New Supreme Court Decision Affects Some People with Temporary Protected Status (TPS)

June 11, 2021

The Supreme Court of the United States made a decision on June 7th that affects some people with Temporary Protected Status (TPS). The decision, Sanchez v. Mayorkas, makes it harder for some people with TPS to become lawful permanent residents if they entered the U.S. without permission.

How does TPS relate to Lawful Permanent Resident status in general?

In general, TPS does NOT create a pathway to permanent residence (also known as a green card) on its own. However, some people may be eligible to become a lawful permanent resident for other reasons, such as marriage to a U.S. citizen. Learn more about TPS on ASAP’s website here.

What does the Supreme Court decision change?

Even though TPS does not create a pathway to permanent resident status on its own, before the Supreme Court decision, some people could use TPS to show that they had been “inspected and admitted” to the United States. This helped them meet the requirements to apply for permanent residence based on marriage to a U.S. citizen or other reasons.

However, the Supreme Court has now decided that TPS will not count as being “inspected and admitted.” So people who entered the United States without authorization (without presenting themselves at a port of entry)  can no longer use TPS to help meet the requirements for permanent residence.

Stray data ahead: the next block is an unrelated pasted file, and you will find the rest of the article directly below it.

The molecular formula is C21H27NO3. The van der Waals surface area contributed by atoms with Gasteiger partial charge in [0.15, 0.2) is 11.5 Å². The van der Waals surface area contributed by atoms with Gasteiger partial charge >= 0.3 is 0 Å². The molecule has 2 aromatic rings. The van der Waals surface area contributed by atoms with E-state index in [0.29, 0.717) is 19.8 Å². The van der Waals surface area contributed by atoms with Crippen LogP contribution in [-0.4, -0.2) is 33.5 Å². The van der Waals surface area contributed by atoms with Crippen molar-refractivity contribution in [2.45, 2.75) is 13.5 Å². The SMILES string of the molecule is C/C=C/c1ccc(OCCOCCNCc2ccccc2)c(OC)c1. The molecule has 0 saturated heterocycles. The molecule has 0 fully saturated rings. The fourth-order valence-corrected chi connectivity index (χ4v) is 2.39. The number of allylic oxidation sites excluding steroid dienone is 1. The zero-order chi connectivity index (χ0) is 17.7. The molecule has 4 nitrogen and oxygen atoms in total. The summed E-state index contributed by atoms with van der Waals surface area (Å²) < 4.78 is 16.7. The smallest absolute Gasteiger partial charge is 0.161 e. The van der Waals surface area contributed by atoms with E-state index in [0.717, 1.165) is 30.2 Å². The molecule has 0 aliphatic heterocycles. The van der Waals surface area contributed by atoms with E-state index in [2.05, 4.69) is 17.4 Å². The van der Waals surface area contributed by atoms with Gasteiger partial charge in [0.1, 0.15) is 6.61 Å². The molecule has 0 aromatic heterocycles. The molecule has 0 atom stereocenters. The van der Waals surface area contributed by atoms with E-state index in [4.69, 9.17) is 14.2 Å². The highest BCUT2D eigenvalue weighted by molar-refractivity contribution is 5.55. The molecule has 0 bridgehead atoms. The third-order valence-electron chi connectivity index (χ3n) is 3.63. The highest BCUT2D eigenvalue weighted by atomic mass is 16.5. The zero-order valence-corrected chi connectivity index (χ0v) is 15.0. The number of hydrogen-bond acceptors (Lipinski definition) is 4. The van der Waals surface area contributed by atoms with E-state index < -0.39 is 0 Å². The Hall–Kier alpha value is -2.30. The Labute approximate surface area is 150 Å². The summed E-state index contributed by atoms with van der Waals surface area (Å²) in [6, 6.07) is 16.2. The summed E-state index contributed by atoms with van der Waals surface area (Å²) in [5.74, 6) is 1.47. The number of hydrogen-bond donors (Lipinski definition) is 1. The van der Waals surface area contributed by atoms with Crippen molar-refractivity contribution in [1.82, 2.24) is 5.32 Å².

Does this decision affect people who have won asylum? 

No! The Sanchez Supreme Court decision does NOT affect people who have won asylum. People who have won asylum can still apply for Lawful Permanent Resident status after one year of having obtained asylum. Learn more about applying for permanent residence based on asylum on the government’s website here.

Does the decision take away TPS from anyone?

No! The Sanchez Supreme Court decision does not take away TPS from anyone or change the ability to apply for TPS for people who are eligible. Learn more about TPS here.

Does the decision affect work permits for people who have TPS?

No! The Sanchez Supreme Court decision does not affect work permits based on TPS.

What can I do if I think the Supreme Court decision affects me?

Even if the Sanchez Supreme Court decision affects you, you still may be able to apply for permanent residence, but it could be much more difficult. It may be helpful to speak to a trusted attorney or non-profit legal services organization. Find out how to seek legal assistance here. Read more about the Sanchez decision here.